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In­ter­view by SASKIA TILLERS

t has been nearly two decades since Adam Gar­cia se­duced the world – or, at the very least, a gen­er­a­tion of young movie­go­ers – by hop­ping on a bar and strip­ping off his shirt for a cheeky dance in the 2000 film Coy­ote Ugly. The Aus­tralian ac­tor and dancer had al­ready be­come a main­stay on the stages of Lon­don’s West End by that point, but the sur­prise hit made Gar­cia a wanted man in Hol­ly­wood, where he tooled around and starred op­po­site the likes of Drew Bar­ry­more and Lindsay Lo­han be­fore swap­ping scripts for dance shoes, which re­mained his first love. More roles in the UK and on Broad­way soon fol­lowed, as did a mar­riage and two chil­dren. Now, he’s mak­ing a re­turn to Aus­tralian screens with a new role on the Seven Net­work’s re­al­ity com­pe­ti­tion Dance Boss. Ahead of the show’s premiere, the 45-year- old chat­ted to Stel­lar about fam­ily, fame, and why he’s ac­tu­ally quite con­tent with for­ever be­ing known as that shirt­less Aus­tralian shak­ing his hips in one of cin­ema’s most fa­mous wa­ter­ing holes.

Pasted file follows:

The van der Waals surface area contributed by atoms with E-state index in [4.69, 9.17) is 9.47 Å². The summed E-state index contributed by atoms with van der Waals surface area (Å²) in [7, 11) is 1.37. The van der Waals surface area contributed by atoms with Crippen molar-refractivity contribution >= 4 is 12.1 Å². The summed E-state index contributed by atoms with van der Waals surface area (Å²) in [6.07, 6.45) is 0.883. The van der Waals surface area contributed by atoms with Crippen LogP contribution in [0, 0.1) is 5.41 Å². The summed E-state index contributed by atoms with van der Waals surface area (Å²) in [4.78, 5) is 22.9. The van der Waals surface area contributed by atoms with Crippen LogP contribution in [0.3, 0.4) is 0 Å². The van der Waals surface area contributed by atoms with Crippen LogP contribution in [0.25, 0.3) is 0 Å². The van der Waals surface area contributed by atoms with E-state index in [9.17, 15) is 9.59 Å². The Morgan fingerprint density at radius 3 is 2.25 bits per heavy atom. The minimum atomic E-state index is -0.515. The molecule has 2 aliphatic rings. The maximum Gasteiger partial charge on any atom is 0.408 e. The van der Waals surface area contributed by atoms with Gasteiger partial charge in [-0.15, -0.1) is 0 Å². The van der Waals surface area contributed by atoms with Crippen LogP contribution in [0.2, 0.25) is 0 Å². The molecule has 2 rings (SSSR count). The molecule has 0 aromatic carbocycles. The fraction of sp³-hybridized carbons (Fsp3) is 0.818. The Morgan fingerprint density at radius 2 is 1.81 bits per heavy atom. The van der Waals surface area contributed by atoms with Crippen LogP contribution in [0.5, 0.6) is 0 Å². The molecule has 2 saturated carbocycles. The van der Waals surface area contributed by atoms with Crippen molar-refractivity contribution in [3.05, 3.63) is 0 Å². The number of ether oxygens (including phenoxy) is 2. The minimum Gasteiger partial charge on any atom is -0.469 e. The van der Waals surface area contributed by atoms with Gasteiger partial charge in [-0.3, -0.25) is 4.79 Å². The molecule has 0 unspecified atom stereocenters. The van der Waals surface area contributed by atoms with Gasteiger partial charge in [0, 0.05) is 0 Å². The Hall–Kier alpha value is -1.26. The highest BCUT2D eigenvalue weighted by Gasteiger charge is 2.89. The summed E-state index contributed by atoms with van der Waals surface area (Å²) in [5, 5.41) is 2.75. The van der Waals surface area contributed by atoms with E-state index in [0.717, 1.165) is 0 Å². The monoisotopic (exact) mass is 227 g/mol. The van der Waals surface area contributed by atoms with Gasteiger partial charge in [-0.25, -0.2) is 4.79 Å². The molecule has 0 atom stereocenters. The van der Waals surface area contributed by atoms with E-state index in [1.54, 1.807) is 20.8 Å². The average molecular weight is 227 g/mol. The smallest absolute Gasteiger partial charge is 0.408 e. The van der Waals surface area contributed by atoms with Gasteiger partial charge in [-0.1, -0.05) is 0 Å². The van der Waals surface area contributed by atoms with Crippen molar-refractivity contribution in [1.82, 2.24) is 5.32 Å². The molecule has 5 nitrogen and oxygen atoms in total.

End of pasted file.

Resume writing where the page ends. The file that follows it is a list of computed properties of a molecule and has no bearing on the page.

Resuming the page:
You’ve been liv­ing in the UK for more than two decades. Does it feel strange to be back in Aus­tralia? I’ve been there for 24 years – so I’ve ac­tu­ally been there longer than in Aus­tralia, which is bonkers. I have a four-month-old [daugh­ter Lib­erty] and a three-year-old [daugh­ter Arya] back at home, so my wife is like, “When are you com­ing back? Come back!” So I guess I do make a dif­fer­ence when I’m there, af­ter all. It’s nice to know that I’m not dis­pens­able. You started danc­ing as a seven-yearold. In a pretty fe­male-dom­i­nated in­dus­try, what was it like be­ing one of the only boys in a class of girls? I liked it – I al­ways got on well with girls. And you’re there to dance so you just get on with it. I’ve had my fill of girls pick­ing their leo­tards out of their bums, and it be­comes ut­terly nor­malised. You and your wife Nathalia met in the green room at the UK’S Sky One TV sta­tion – how did you win her over? She was a guest of the boss of the show and had come along with her fam­ily to watch. I was like, “Wow, that girl is beau­ti­ful!” And my boss said, “Yeah, but don’t try any­thing.” So of course I made a bee­line straight to her. We spoke a bit, then I went old-school and slipped her my num­ber on a piece of pa­per. Do you and Arya ever dance to­gether at home? She loves to dance, but makes me stop, say­ing, “No, Dada, no. I dance.” She needs the floor to her­self. Are you go­ing to be a hard­core stage dad? It’s prob­a­bly in­evitable. At the mo­ment she re­ally en­joys danc­ing, so if she ever goes into that arena, hope­fully I could of­fer her some guid­ance through that mine­field. Danc­ing is re­ally the long­est ap­pren­tice­ship for the short­est ca­reer – and the worst paid. You’ve pre­vi­ously worked with both Kylie and Dan­nii Minogue, and now you’ll be re­unit­ing with Dan­nii as a judge on Dance Boss, which she hosts. Who’d win a dance-off be­tween the three of you? Dan­nii might have it, to be hon­est. Kylie has the moves, and I don’t want to rock the soror­ity boat, but look, let’s say maybe it’s a draw… but they’ve def­i­nitely wiped the floor with me. And I’d be hum­ble, and also qui­etly an­gry. But I’ll go with mainly hum­ble, be­cause of the way it sounds for the in­ter­view. Coy­ote Ugly has be­come a full-blown cult film. Did you pre­dict its suc­cess? Not at all, but peo­ple loved Coy­ote Ugly. It’s sort of be­come its own cul­tural ref­er­ence. There are peo­ple watch­ing it now who weren’t born when it was re­leased. It’s been handed down like Grease or Dirty Danc­ing were. So if it en­ters that kind of realm, you can’t be un­happy. But I’ll for­ever be the guy danc­ing on the bar – which I’m also not un­happy about. Well, that scene is pretty iconic… I chore­ographed the bar dance – but the nip­ple rubs were def­i­nitely spon­ta­neous. I thought they’d be edited out – how wrong I was! Now that’s the high­light. Did the fan-girling ever get out of hand? They opened a Coy­ote Ugly bar in Manch­ester re­cently, and I was in­vited as a guest. There were mainly cer­e­mony of the 2000 Syd­ney Olympics? I re­mem­ber think­ing to my­self, “If there’s ever a time to show off, Adam, now is it.” As a child you’re al­ways told not to, but this was it – the time to show the f*ck off. It was a great mo­ment in Aus­tralian life, and to have that lit­tle mo­ment in­side it was so spe­cial. I’m very proud of that. You’ve per­formed in a heap of mu­si­cals – from Wicked to Sin­gin’ In The Rain. What’s next?

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